On the Trail of the Mysterious Stikman

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By Stephen Lowman
Washington Post Staff Writer
Sunday, September 21, 2008

Was it at 17th and Pennsylvania, by the Eisenhower Executive Office Building, that I first met stikman? Or was it crossing the street by the Justice Department at Ninth and Constitution? Maybe it was near the East Wing of the National Gallery of Art?

I don't remember, but I developed a thing for him.

Created by an unknown guerrilla street artist from corrugated plastic, vinyl records, burlap sacks or scraps of wood, metal or cloth, the robot figure, dubbed stikman, can be seen all over town. From the District to Boston and as far away as Hollywood, it has been spotted on building walls, newspaper boxes and traffic signs. But stikman is seen most often in crosswalks, as a sticker pasted to the pavement.

At first, I found something zombielike about stikman. Maybe it was the vacant stare and stiff pose. When I introduced him to a friend, she was dismissive, declaring him "creepy." Yet by the time I was pointing him out to other people, my affection had grown. He was a wallflower at a party of tourists and nine-to-fivers. He was shy, awkward and often frozen alone in traffic.

I Googled him, half expecting to find out that stikman was part of a viral marketing campaign to get me to the theater on Halloween to see a robot slasher flick. Instead, I found other admirers sharing their fondness for this mysterious figure whose creator was anonymous.

Hoping to find out more, I contacted the Wooster Collective ( http://www.woostercollective.com). The group has a blog dedicated to street art on which stikman's creator has written about his work under the moniker stikman. (He thinks the word looks better missing the "c" and without capitalization.) The Web site's authors knew nothing about him except for an e-mail address. They said they would pass along my information. For several days I heard nothing.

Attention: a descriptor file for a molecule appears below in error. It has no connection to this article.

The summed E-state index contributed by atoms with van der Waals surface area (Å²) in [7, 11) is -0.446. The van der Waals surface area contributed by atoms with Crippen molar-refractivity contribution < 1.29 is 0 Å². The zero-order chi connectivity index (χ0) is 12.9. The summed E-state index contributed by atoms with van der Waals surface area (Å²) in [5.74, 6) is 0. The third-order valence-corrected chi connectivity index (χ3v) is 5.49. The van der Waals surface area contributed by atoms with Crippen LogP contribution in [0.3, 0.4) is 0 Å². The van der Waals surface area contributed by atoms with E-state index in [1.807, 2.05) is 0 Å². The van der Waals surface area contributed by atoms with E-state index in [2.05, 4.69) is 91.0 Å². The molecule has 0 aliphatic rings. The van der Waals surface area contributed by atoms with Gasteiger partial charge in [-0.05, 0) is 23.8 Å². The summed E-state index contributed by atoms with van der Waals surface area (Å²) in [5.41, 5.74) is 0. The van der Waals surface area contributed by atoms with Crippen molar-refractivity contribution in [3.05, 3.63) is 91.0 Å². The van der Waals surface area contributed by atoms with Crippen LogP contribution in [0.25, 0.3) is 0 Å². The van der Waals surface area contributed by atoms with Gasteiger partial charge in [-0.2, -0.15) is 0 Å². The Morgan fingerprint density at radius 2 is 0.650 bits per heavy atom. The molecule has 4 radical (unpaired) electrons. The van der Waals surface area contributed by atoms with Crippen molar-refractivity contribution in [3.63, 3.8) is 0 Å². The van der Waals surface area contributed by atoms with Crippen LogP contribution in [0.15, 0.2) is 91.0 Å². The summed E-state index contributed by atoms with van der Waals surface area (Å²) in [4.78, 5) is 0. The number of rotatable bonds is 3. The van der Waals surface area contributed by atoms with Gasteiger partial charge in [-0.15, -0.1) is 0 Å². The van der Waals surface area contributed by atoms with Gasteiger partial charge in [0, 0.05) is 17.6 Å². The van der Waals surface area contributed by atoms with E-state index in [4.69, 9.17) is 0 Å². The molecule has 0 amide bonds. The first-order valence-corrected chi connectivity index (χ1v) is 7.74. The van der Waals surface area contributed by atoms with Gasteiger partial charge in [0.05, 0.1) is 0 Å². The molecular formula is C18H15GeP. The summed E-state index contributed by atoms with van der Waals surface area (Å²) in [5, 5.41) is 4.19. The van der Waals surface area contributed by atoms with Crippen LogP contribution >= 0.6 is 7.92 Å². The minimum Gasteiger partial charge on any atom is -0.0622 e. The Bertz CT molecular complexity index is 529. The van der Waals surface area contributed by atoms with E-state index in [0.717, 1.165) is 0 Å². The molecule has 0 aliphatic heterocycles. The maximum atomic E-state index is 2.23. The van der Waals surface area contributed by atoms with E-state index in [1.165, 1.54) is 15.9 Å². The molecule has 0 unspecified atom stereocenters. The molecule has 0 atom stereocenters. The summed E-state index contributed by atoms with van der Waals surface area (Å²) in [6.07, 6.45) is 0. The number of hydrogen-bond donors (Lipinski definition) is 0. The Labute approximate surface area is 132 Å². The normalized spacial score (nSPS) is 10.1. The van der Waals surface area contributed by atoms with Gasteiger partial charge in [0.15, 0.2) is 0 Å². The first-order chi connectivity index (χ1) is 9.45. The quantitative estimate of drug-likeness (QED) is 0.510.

Then, one afternoon, I received a call from a man who said he was stikman's creator. He immediately apologized for not contacting me sooner. His dog had died recently, and he was shaken up. He asked that I call him Bob, saying he refuses to give his real name because he feels that art too often becomes more about the artist than the work.

Bob says he last visited Washington the first week of July to see the "Ornament as Art: Avant-Garde Jewelry From the Helen Williams Drutt Collection" exhibition at the Renwick Gallery. While in town, he says, he left dozens of stikmen. He considers himself an artistic Johnny Appleseed, spreading stikmen instead of seeds.

Bob estimates he has bequeathed 150 of these figures in various colors, shapes and sizes to the District over the past couple of years, though many have deteriorated or been destroyed.

Is Bob really stikman's creator? I hope so. He was soft-spoken and thoughtful, unassuming in his desire for anonymity and concerned enough about safety that he places his stikman images near corners so pedestrians can look at them from the curb. The goal is not to provoke, Bob says, but simply to cause those gazing down to pause and wonder.

By that measure, I judge his work a success .


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